An extra slice of moorland the size of two football fields will be needed to provide access to the 12 turbines that Coronation Power intends to build on the hills above Todmorden.
The company already plans to use six hectares, the equivalent of 10 sports fields, for turbine bases, cranes, roads, substations and passing places in and around Crook Hill, which straddles the borders of Calderdale, Rochdale and Rossendale.
The final detailed amendments, which would allow the scheme to go ahead, have been recommended for approval by Calderdale Council Planning Committee when it meets next week.
But there remains opposition from Todmorden Town Council and the South Pennine Packhorse Trails Trust which are worried about the destruction of the moorland landscape, watercourses and tourist economy.
On the other hand, Natural England has withdrawn most of its initial objections even though the huge turbines, measuring up to 370ft to the tip of the blades, would be visible from as far away as the Peak District National Park.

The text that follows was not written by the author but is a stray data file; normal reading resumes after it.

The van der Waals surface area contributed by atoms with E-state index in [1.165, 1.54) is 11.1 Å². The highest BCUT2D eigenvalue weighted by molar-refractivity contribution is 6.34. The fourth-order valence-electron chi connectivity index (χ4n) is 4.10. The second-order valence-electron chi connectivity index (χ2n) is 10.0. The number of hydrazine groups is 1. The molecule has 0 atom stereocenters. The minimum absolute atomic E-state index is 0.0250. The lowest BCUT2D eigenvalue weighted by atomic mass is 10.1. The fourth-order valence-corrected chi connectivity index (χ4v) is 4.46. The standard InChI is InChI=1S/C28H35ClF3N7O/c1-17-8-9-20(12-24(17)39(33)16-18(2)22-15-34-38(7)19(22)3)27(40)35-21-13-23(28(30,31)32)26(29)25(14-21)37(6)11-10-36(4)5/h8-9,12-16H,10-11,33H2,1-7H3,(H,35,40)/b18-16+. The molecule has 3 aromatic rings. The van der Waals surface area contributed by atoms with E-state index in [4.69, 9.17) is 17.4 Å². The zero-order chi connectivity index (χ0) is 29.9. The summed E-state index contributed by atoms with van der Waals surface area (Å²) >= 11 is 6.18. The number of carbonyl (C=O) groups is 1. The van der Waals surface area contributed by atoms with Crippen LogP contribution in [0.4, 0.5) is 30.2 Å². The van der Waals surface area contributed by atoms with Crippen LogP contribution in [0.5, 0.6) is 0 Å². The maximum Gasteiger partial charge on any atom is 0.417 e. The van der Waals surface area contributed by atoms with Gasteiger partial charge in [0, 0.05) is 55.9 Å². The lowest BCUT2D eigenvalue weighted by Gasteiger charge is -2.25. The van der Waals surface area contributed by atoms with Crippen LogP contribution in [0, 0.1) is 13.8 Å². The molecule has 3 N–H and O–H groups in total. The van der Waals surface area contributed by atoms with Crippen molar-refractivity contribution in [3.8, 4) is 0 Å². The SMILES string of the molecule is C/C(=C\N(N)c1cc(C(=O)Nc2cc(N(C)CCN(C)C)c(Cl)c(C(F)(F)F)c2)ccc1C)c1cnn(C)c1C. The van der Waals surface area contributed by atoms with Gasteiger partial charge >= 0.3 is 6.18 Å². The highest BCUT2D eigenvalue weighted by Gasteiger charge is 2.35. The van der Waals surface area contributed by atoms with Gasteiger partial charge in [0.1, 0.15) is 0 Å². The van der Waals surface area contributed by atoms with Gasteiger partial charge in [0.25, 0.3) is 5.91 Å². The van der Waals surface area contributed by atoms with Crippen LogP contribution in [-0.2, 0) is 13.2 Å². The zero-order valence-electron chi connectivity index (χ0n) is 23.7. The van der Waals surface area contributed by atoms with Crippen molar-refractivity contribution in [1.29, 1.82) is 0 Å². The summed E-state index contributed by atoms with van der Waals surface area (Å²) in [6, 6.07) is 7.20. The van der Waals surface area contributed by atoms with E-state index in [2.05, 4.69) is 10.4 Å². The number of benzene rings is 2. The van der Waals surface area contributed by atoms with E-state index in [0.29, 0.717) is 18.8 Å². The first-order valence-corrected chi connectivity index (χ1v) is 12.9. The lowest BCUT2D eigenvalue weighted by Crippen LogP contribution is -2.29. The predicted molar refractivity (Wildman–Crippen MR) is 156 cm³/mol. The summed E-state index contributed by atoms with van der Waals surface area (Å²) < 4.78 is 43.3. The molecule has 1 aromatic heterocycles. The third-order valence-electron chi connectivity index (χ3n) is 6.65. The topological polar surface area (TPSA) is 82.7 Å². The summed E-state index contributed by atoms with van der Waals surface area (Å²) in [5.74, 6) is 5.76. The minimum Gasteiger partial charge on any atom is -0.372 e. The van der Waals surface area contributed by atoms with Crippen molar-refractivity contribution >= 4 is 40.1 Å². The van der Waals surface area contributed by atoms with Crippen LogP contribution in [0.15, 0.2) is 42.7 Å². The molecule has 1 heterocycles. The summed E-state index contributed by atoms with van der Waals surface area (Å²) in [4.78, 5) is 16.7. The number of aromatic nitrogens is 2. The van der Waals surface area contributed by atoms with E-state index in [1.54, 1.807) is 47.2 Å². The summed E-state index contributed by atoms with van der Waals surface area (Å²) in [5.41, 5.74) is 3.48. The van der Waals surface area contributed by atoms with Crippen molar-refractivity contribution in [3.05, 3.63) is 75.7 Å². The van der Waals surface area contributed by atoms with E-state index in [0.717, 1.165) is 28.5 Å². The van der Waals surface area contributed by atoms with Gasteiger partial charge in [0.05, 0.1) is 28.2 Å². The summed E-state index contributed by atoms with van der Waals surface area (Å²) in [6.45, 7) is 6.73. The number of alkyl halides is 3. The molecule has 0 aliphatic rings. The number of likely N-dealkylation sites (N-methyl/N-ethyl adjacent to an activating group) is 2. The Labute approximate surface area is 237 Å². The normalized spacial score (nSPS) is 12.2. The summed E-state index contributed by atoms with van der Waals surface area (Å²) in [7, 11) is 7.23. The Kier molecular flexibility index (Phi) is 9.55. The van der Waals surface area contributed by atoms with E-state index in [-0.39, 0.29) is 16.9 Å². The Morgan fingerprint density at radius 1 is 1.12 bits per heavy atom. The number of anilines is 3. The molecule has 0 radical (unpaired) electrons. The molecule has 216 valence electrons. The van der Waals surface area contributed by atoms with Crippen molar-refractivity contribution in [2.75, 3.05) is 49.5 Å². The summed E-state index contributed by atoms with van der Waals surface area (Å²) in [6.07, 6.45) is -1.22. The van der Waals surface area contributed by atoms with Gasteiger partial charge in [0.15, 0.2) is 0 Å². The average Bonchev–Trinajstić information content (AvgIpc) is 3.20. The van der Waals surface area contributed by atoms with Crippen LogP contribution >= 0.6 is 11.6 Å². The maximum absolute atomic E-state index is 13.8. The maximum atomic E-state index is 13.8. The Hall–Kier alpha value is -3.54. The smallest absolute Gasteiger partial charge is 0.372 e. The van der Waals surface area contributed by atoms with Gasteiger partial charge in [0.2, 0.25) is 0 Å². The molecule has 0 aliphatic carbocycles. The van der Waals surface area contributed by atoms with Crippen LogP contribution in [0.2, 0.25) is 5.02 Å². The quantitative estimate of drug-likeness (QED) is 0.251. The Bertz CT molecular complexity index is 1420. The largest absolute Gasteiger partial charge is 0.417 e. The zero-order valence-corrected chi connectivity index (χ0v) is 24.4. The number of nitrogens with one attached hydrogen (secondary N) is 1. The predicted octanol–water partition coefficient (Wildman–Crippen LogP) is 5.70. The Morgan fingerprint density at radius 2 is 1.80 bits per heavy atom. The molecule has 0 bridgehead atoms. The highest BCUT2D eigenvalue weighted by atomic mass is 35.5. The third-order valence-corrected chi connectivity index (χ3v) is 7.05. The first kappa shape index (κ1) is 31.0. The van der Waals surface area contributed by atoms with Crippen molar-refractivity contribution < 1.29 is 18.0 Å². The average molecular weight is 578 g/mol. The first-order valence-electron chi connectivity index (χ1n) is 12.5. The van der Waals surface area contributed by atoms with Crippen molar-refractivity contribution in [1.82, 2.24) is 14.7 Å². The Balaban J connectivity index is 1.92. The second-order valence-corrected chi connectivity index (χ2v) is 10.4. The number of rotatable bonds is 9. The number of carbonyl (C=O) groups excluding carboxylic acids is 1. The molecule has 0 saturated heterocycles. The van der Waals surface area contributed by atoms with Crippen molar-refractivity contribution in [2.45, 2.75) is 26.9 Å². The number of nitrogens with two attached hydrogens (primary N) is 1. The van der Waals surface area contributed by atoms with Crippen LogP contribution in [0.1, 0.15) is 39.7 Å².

According to Coronation Power, the five turbines on Todmorden Moor and seven on Crook Hill could generate up to 36 megawatts of power.
Tuesday’s meeting should resolve the final planning obstacle.
But a land deregistration inquiry has still to deliver a verdict on whether Coronation Power can set aside replacement common land on Todmorden Moor for grazing and public recreation.
Sarah Pennie, a spokeswoman for the Friends of the South Pennines preservation group, told the inquiry that the switch could affect the livelihoods and water supplies of many people who have legal rights over the common.
Meanwhile, Seven Trent Water has been given planning approval for the biggest wind turbine in the UK at a sewage works near Rothley, Leicestershire, which would be 436ft tall.
Government statistics show that the amount of electricity generated by onshore windfarms fell by six per cent last year, one of the calmest this century.
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